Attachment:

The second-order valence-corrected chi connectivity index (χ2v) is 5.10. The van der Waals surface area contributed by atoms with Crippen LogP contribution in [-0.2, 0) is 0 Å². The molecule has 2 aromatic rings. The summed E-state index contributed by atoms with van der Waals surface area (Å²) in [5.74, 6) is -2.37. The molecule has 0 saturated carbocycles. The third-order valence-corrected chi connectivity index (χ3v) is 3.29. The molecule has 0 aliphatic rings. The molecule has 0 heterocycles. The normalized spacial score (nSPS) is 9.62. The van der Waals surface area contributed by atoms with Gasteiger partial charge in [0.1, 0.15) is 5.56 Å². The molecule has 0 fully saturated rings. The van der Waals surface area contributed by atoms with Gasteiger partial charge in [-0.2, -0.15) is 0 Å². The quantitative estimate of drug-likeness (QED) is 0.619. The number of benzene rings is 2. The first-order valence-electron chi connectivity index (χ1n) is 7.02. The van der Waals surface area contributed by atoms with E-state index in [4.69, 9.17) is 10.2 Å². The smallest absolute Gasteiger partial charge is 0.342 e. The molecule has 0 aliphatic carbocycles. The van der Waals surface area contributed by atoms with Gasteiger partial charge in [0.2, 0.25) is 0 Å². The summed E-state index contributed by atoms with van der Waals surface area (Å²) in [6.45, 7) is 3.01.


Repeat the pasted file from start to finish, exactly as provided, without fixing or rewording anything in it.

The second-order valence-corrected chi connectivity index (χ2v) is 5.10. The van der Waals surface area contributed by atoms with Crippen LogP contribution in [-0.2, 0) is 0 Å². The molecule has 2 aromatic rings. The summed E-state index contributed by atoms with van der Waals surface area (Å²) in [5.74, 6) is -2.37. The molecule has 0 saturated carbocycles. The third-order valence-corrected chi connectivity index (χ3v) is 3.29. The molecule has 0 aliphatic rings. The molecule has 0 heterocycles. The normalized spacial score (nSPS) is 9.62. The van der Waals surface area contributed by atoms with Gasteiger partial charge in [0.1, 0.15) is 5.56 Å². The molecule has 0 fully saturated rings. The van der Waals surface area contributed by atoms with Gasteiger partial charge in [-0.2, -0.15) is 0 Å². The quantitative estimate of drug-likeness (QED) is 0.619. The number of benzene rings is 2. The first-order valence-electron chi connectivity index (χ1n) is 7.02. The van der Waals surface area contributed by atoms with E-state index in [4.69, 9.17) is 10.2 Å². The smallest absolute Gasteiger partial charge is 0.342 e. The molecule has 0 aliphatic carbocycles. The van der Waals surface area contributed by atoms with Gasteiger partial charge in [0.2, 0.25) is 0 Å². The summed E-state index contributed by atoms with van der Waals surface area (Å²) in [6.45, 7) is 3.01.